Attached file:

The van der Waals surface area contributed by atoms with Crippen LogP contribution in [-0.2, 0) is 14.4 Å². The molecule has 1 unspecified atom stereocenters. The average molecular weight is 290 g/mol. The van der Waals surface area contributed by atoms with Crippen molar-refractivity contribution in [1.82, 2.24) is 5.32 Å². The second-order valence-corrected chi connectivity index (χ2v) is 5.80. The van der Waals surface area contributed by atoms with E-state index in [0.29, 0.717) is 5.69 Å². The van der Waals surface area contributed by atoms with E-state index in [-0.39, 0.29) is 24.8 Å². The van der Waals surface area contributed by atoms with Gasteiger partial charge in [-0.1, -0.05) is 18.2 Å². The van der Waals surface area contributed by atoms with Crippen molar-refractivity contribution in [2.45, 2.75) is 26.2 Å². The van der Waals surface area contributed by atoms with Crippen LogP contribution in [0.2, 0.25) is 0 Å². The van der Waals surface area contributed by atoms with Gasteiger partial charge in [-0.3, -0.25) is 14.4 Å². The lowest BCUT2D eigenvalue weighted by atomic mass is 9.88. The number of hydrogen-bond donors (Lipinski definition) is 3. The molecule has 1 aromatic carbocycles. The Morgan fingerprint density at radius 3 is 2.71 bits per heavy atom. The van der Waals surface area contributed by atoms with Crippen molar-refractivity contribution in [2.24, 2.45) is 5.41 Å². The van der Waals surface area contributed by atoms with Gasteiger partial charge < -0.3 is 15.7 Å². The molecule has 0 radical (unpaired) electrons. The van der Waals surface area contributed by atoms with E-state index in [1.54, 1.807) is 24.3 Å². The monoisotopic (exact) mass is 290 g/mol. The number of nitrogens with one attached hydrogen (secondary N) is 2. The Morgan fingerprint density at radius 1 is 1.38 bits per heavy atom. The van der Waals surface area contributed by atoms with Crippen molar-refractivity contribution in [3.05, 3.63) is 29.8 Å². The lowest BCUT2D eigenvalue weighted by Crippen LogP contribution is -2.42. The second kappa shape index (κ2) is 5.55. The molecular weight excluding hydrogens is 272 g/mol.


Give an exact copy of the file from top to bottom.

The van der Waals surface area contributed by atoms with Crippen LogP contribution in [-0.2, 0) is 14.4 Å². The molecule has 1 unspecified atom stereocenters. The average molecular weight is 290 g/mol. The van der Waals surface area contributed by atoms with Crippen molar-refractivity contribution in [1.82, 2.24) is 5.32 Å². The second-order valence-corrected chi connectivity index (χ2v) is 5.80. The van der Waals surface area contributed by atoms with E-state index in [0.29, 0.717) is 5.69 Å². The van der Waals surface area contributed by atoms with E-state index in [-0.39, 0.29) is 24.8 Å². The van der Waals surface area contributed by atoms with Gasteiger partial charge in [-0.1, -0.05) is 18.2 Å². The van der Waals surface area contributed by atoms with Crippen molar-refractivity contribution in [2.45, 2.75) is 26.2 Å². The van der Waals surface area contributed by atoms with Crippen LogP contribution in [0.2, 0.25) is 0 Å². The van der Waals surface area contributed by atoms with Gasteiger partial charge in [-0.3, -0.25) is 14.4 Å². The lowest BCUT2D eigenvalue weighted by atomic mass is 9.88. The number of hydrogen-bond donors (Lipinski definition) is 3. The molecule has 1 aromatic carbocycles. The Morgan fingerprint density at radius 3 is 2.71 bits per heavy atom. The van der Waals surface area contributed by atoms with Crippen molar-refractivity contribution in [2.24, 2.45) is 5.41 Å². The van der Waals surface area contributed by atoms with Gasteiger partial charge < -0.3 is 15.7 Å². The molecule has 0 radical (unpaired) electrons. The van der Waals surface area contributed by atoms with E-state index in [1.54, 1.807) is 24.3 Å². The monoisotopic (exact) mass is 290 g/mol. The number of nitrogens with one attached hydrogen (secondary N) is 2. The Morgan fingerprint density at radius 1 is 1.38 bits per heavy atom. The van der Waals surface area contributed by atoms with Crippen molar-refractivity contribution in [3.05, 3.63) is 29.8 Å². The lowest BCUT2D eigenvalue weighted by Crippen LogP contribution is -2.42. The second kappa shape index (κ2) is 5.55. The molecular weight excluding hydrogens is 272 g/mol.